In R. v. Gagnon, a man, André Gagnon, appealed his conviction for conspiracy to commit robbery, for which he had been sentenced to 8 years in prison. The Ontario Court of Appeal allowed the man’s appeal on the basis that the trial judge erred when he failed to carefully instruct the jury that they should avoid finding the accused guilty simply because of his relationship to other members of the conspiracy (which included his brothers) as well as his membership in a motorcycle gang.

The case arose after two bank robberies in Toronto and an aborted robbery in Kingston, none of which led to an arrest. A few months later, however, two men who were associated with André Gagnon (the appellant) were captured by police at the scene, just before committing a planned robbery in Ottawa. Both men, Michel Gagnon and Robert Elder were convicted for conspiracy to commit robbery. One of the men was the appellant’s brother and another was an associate/friend of the appellant. In their initial statements to police, the two captured men named other individuals allegedly involved in the robberies. Also, when one of the men, Mr. Elder, was sentenced, he gave a statement to police in which he named the appellant and his (other) brother, Yvon, regarding their alleged roles in the robberies. The statement alleged that Yvon Gagnon was the leader and planned the robberies and André Gagnon arranged for certain persons, including Mr. Elder, to steal cars, and also participated in planning the robberies and in the aborted Kingston robbery attempt.

At André’s trial, several individuals involved with the robberies gave testimony as to his role in these incidents, including Mr. Elder, Brian Anderson (another member of the group), and Yvon Gagnon (the appellant’s brother) who testified in his own defence. The men who testified all had lengthy criminal records were known to have previously given inconsistent statements and had reason to lie.

The Crown’s case against André Gagnon largely rested on the evidence of Mr. Elder and Mr. Anderson, and if their evidence was not believed, the jury could not have convicted Mr. Gagnon. At trial, defence counsel argued that their testimony should not be relied upon because of the shady character of the witnesses and the fact that they were accomplices. The trial judge did, in fact, give instructions to the jury that the individual’s testifying as to Mr. Gagnon’s role in the robberies had given prior inconsistent statements which may reflect on their truthfulness and credibility. The judge also told the jury that they should rely on this testimony evidence only if they found other evidence corroborating the witness’ statements, in accordance with R. v. Vetrovec. In Vetrovec, the court noted that corroboration is required when it is believed that a witness has good reason to lie; and if corroborating evidence restores the court’s trust in a witness, then one should be able to wholly trust his/her account.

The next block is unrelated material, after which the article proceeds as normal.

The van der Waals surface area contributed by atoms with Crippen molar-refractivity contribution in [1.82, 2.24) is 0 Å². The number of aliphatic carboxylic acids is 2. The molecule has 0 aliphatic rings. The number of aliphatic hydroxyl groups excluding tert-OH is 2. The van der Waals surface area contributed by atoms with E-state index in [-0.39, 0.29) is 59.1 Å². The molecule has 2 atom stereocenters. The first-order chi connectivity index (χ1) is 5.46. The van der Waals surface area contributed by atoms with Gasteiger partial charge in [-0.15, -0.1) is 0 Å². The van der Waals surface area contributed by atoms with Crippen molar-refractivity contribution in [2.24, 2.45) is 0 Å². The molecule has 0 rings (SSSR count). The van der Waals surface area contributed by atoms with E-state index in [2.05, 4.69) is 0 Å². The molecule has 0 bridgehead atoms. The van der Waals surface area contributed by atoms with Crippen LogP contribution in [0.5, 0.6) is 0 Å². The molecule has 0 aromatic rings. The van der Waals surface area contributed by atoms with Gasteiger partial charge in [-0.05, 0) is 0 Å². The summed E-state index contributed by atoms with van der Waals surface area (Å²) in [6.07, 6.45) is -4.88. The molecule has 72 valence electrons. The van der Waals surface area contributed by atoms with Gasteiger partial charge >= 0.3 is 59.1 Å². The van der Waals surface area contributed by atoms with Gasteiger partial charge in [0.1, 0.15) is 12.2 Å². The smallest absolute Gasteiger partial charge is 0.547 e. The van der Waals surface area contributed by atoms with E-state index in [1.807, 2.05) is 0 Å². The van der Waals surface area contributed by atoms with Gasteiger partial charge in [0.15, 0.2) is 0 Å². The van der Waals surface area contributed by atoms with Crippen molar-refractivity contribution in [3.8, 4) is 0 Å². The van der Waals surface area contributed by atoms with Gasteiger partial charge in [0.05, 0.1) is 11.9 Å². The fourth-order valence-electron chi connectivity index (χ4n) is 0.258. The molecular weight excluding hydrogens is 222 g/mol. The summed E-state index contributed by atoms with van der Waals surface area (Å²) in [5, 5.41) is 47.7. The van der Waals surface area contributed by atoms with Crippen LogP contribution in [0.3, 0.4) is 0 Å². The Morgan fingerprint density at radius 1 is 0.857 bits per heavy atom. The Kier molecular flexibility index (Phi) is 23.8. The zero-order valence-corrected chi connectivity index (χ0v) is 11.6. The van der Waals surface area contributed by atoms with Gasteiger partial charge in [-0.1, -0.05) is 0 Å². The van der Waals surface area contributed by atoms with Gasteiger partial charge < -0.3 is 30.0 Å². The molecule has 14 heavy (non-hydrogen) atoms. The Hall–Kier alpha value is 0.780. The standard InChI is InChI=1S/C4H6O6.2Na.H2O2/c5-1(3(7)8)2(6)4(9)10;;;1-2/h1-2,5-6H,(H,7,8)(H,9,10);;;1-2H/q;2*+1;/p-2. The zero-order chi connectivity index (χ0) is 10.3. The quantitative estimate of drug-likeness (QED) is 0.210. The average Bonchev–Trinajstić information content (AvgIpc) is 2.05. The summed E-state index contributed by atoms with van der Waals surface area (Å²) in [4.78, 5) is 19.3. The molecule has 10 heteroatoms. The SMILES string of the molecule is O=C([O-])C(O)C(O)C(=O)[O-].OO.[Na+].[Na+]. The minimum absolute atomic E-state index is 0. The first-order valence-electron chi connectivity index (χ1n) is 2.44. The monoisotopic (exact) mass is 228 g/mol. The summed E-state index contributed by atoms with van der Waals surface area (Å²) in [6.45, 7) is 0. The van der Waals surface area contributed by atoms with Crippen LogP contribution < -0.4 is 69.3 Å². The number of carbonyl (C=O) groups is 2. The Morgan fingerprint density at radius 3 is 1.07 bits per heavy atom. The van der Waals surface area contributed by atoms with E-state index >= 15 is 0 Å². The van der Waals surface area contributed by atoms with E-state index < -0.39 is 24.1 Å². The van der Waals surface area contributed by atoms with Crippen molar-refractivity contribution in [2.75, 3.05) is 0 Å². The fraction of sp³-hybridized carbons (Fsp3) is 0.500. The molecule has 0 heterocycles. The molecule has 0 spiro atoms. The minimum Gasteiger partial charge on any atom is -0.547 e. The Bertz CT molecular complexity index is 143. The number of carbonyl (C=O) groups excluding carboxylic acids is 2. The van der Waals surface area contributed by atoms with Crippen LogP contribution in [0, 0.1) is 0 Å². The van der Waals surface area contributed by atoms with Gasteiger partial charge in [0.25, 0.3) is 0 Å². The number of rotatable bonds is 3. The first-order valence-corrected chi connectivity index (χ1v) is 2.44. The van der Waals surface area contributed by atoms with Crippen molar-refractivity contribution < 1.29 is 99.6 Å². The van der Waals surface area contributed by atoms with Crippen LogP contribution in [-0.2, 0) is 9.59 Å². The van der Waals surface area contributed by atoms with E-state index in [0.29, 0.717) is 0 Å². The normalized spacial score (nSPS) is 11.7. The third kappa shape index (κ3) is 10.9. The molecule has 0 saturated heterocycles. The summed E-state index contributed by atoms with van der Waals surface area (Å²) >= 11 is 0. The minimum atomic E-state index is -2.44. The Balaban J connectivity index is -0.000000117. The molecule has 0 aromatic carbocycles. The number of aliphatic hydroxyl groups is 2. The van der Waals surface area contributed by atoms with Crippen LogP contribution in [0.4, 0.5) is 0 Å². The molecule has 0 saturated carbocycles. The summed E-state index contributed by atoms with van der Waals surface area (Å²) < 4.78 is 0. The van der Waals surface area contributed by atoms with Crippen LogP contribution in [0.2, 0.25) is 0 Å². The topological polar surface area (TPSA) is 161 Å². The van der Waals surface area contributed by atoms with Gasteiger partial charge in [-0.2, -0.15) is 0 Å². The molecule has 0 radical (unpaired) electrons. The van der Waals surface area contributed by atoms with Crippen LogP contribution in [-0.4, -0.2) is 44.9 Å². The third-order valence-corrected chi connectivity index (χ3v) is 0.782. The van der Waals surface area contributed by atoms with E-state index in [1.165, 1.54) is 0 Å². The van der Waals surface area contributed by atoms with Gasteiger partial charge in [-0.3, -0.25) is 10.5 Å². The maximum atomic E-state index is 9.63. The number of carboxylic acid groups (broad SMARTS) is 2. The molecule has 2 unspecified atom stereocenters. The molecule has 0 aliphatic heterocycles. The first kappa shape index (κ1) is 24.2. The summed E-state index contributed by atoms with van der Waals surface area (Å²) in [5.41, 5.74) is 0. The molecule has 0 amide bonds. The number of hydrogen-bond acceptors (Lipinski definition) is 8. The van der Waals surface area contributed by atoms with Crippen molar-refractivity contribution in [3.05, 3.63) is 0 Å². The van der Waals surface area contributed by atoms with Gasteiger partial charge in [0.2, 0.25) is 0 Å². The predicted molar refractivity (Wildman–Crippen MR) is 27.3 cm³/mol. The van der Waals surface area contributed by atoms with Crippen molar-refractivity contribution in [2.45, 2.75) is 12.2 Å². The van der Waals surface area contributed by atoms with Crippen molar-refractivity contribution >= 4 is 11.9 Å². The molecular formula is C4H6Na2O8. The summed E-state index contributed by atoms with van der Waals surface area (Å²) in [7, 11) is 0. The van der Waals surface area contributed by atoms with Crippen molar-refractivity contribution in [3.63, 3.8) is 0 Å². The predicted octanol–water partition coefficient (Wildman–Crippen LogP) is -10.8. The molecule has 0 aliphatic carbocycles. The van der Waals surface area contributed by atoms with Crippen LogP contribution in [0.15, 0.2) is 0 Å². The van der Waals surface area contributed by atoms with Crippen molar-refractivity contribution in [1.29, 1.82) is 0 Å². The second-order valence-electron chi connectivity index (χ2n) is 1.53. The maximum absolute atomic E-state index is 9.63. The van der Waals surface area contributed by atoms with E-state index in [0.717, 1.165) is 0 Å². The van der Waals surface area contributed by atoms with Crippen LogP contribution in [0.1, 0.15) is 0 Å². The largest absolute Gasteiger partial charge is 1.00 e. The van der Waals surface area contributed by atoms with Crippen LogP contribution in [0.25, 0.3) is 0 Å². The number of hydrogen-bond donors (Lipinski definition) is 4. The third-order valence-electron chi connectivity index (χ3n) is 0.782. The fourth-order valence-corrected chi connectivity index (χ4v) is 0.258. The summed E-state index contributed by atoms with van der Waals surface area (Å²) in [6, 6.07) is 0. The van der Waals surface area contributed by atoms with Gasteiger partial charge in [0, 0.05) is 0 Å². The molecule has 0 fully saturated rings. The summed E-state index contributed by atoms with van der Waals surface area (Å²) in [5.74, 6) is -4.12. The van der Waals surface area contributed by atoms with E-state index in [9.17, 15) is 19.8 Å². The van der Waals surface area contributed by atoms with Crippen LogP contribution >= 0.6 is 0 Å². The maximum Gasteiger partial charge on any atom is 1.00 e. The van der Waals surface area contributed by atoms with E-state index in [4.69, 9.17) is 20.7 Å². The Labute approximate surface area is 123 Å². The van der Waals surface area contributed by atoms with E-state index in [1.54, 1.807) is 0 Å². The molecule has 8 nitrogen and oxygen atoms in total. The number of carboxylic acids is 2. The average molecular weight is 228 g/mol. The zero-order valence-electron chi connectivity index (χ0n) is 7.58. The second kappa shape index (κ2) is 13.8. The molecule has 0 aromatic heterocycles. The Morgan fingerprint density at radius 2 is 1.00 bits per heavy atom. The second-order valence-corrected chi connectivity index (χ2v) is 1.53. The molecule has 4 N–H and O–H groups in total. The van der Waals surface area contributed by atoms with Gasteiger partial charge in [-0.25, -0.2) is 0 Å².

The appellant’s brother, Yvon, had prior convictions for possession of stolen property and manslaughter (which was placed in evidence). His other brother, Michel Gagnon, was caught in the act of an attempted robbery in Kingston and was also implicated in other robberies. In his defence, André argued that these circumstances may have caused the jury to find him guilty by association. On appeal, the appellant suggested that the trial judge should have instructed the jury that they could not infer he was a person of bad character and likely to be a member of the conspiracy simply due to the fact that Michel was his brother. Unfortunately, there was other damaging testimony regarding André’s character, given by his brother, Yvon, during cross-examination by Yvon’s defence counsel. This evidence included the following: André had encouraged his son to commit robbery and his son was arrested for such; André was connected with the Outlaw motorcycle gang; and also, the gang provided a gun to Mr. Anderson and forced him to commit a robbery. This evidence was of concern because it is propensity evidence that relates to the offence with which André was charged, but an accused person (in this case, Yvon) is allowed to bring propensity evidence against a co-accused.